Daf Yomi Sanhedrin 93
Nebuchadnezzar, the infamous Babylonian king, had destroyed the Holy Temple in Jerusalem and exiled the Jewish people from our homeland. But the damage was not yet complete. Unsatisfied with how long it was taking them to become habituated to the local culture, the wicked ruler constructed a massive statue and ordered everyone to prostrate themselves before it. Three young men, Chanania, Mishael, and Azaria refused to bow down and were thrown into a fiery furnace. Miraculously, however, they emerged from the furnace, without as much as a singed garment! In fact, before ordering their release, Nebuchadnezzar noticed a fourth individual – an angel – hanging out with them in the midst of the fire!
Rabbi Tanchum bar Chanilai taught: When Chanania, Mishael, and Azaria emerged from the fiery furnace, the nations of the world came along and slapped the Jews in the face, saying, “You have such a G-d, and you are bowing down to a statue?!”
Where did these great men (Chanania, Mishael, and Azaria) end up? Rav says: They passed away on account of the evil eye. Shmuel says: They drowned in saliva. And Rabbi Yochanan says: They moved to Israel and got married, bearing sons and daughters.
And Daniel, where did he go? Rav says: To dig a great river in Tiberius. Shmuel says: To import aspasta seed. And Rabbi Yochanan says: To import pigs from Alexandria, Egypt.
Following such an awesome miracle, you’d think that Chanania, Mishael, and Azaria would have become national heroes for the remainder of their lives! Alas, not all stories have a happy ending. Instead of honouring these courageous young men, the people began to show them disdain, heaping scorn upon them. After all, it was embarrassing. They’d succeeded in their religious commitments while nobody else was able to maintain their faith.
And so the Sages posit different approaches that the young men took. Rav and Shmuel explain that they never really recovered from the aftershocks of the unfortunate episode. According to Rav, they disappeared from public life. Recognizing the way people looked at them, they chose to simply hide away and live out the remainder of their lives in solitude, as virtual hermits. According to Shmuel, they didn’t hide from the world, but the scorn of their neighbours had a deleterious effect upon them. They took the ill-feeling to heart and accepted their place as societal pariahs.
Rabbi Yochanan is a little more optimistic. He suggests that they understood that life would never be the same for them in Babylonia and chose to seize the moment and make aliya. They began their lives anew, marrying and starting families. His explanation also anticipates the discussion later in the Gemara regarding the ability of the youths to father children. Case closed: in Rabbi Yochanan’s most positive scenario, it goes without saying that they were not physically maimed whatsoever by Nebuchadnezzar and went on to live happily ever after.
But then the Gemara goes a step further and contrasts their story with that of Daniel, Nebuchadnezzar’s holy advisor. He too lived in their era of spiritual depravity. Nevertheless, according to the Sages, his response to the scorn of his less-devout brethren was remarkably different. Instead of becoming downtrodden by the attitude of his fellow Jews, he decided to do something about the situation.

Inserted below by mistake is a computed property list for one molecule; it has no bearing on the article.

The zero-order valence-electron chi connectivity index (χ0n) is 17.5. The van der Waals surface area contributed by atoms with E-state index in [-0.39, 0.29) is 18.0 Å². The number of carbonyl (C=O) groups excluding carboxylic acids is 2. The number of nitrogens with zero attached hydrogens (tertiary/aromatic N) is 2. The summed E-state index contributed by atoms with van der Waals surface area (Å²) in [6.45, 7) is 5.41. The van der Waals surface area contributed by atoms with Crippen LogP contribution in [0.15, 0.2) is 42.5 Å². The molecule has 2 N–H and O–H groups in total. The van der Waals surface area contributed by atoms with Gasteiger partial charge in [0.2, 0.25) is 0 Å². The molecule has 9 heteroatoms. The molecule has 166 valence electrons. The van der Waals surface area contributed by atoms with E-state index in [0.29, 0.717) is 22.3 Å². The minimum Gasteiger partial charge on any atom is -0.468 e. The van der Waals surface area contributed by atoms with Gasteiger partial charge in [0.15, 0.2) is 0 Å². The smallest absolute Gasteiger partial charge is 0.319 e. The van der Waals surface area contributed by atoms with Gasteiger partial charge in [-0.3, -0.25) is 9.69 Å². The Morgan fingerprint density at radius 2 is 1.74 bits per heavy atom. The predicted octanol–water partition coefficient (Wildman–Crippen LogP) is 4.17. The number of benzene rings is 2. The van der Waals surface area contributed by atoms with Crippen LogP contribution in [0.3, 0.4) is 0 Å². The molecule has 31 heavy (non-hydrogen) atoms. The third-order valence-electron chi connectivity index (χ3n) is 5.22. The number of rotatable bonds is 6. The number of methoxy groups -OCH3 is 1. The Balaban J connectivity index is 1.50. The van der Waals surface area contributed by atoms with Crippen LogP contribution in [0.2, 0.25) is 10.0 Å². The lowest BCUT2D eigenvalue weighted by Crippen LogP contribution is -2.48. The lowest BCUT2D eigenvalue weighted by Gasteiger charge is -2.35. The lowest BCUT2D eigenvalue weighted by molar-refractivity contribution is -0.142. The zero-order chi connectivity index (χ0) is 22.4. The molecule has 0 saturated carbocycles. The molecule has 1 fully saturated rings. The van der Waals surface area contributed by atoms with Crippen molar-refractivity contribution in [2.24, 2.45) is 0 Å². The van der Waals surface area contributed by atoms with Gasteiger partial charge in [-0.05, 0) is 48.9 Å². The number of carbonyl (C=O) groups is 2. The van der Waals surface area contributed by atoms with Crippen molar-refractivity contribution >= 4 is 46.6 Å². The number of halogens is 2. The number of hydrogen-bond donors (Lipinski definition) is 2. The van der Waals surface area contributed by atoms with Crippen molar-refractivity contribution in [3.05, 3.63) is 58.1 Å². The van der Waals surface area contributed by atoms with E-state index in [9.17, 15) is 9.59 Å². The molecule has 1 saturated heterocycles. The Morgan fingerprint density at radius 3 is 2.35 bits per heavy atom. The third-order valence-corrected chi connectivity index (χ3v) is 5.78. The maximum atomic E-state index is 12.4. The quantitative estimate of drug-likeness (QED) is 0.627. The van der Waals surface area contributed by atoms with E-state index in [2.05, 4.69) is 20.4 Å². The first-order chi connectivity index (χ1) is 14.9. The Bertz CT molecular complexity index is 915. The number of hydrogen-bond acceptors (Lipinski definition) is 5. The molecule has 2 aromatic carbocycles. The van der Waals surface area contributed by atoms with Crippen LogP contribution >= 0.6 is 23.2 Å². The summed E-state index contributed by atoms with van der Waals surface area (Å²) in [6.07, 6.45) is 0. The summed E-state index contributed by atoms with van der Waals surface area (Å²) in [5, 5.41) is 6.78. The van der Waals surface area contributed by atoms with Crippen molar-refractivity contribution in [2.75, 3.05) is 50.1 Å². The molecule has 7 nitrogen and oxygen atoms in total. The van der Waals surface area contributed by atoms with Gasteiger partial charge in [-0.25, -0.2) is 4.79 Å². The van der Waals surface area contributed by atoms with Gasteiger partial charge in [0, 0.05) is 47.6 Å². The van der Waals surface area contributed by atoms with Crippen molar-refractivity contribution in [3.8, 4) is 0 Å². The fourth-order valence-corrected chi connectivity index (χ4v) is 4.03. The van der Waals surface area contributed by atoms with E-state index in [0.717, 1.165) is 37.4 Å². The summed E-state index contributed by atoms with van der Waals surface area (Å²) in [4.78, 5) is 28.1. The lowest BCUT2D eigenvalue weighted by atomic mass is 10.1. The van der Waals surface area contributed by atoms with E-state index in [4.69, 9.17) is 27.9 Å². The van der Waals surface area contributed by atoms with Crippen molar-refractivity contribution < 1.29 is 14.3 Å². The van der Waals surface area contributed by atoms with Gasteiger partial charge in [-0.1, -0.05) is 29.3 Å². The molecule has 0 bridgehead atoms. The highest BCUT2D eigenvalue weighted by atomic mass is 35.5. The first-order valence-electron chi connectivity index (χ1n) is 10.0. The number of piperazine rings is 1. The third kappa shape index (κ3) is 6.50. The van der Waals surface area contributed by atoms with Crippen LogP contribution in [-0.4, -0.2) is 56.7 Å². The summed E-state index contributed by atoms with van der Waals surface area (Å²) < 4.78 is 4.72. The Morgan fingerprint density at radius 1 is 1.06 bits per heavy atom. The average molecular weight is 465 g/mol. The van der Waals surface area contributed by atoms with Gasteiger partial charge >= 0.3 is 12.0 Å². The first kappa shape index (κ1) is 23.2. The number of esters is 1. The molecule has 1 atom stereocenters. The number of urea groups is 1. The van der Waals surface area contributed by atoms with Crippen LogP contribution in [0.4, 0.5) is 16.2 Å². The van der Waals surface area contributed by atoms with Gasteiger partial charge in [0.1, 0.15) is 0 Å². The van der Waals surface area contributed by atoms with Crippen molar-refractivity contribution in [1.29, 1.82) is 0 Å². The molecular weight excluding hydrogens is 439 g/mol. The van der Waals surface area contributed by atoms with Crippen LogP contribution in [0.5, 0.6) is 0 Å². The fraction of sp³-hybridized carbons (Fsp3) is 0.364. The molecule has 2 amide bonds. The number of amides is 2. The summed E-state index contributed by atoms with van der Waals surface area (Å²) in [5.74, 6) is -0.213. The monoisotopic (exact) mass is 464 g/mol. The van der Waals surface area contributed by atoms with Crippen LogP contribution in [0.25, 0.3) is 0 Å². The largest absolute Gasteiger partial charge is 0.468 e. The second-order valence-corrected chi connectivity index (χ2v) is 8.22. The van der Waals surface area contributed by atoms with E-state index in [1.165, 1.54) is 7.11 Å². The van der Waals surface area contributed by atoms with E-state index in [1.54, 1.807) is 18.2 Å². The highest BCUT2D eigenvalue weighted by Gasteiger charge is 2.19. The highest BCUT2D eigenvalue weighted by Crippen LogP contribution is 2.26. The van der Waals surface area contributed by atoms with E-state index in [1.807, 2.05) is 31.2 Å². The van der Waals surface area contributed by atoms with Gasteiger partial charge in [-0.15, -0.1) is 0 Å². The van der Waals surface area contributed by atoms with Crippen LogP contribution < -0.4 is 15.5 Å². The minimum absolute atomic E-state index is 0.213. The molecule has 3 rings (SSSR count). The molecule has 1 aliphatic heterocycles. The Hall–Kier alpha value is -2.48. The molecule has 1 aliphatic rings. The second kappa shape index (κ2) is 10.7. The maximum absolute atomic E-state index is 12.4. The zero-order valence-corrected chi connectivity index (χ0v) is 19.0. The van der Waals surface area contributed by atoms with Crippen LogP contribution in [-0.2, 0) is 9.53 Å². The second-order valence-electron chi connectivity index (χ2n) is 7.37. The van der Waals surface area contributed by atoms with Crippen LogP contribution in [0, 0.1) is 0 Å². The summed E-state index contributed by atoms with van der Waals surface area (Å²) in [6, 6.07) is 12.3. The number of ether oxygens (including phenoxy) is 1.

According to Rav, Daniel dug a great river in Tiberius. In their explanation of the four elements, the Kabbalists explain that Tiberius is the world’s source of water. Water symbolizes Torah. In other words, Daniel realized how far the people had drifted from observance and began a major Torah teaching campaign. According to Shmuel, Daniel wanted to demonstrate that they shouldn’t expect major improvements overnight. Sometimes you need to sow the seeds today, only to reap the fruits many years later.
Rabbi Yochanan says that Daniel sought to impress upon the people how drastically life could change for them k’heref ayin, in the blink of an eye. When we were in Egypt, we were spiritually at the lowest of the low. We were like pigs, so to speak. But then the Almighty redeemed us, and before we knew it, we were standing at the foot of Mt. Sinai, receiving the Torah. In fact, our Sages tell us that pigs are called chazir in Hebrew, which means ‘return,’ because when Moshiach comes, they will return to their original spiritual source and become kosher! And so Daniel showed the people pigs that he brought in from Egypt, and begged them not to despair of redemption.
Sometimes in life, you do the right thing, only to find yourself ridiculed and scorned by all the people doing the wrong thing. It’s tempting to retreat into our own little caves or to find ourselves drowning in all the negative attention. Maybe we decide to leave town altogether to escape the nonsense around us. If we can provide a more conducive spiritual atmosphere for our children, then that’s certainly an appropriate approach to take.
But if you can figure out, like Daniel did, how to capitalize upon the moment and create a teaching opportunity for those around you, then you’ve really faced up to the challenge of the hour! Instead of ignoring or putting up with the naysayers, try turning the matter around and showing your critics the beauty of Torah and mitzvos! Daniel noticed that oftentimes people feel so overwhelmed by the vicissitudes of the Exile that they cannot even begin to imagine life with a higher, more meaningful purpose. It’s easy to interpret that attitude as disdain towards what you are doing, but chances are it’s more a case of a lack of awareness and understanding about living a heavenly life on earth.
Don’t let the critics get you bogged down. Don’t run away when they’re heaping their ridicule. May you master the art of calmly and lovingly demonstrating the wonder of a living a purpose-filled life!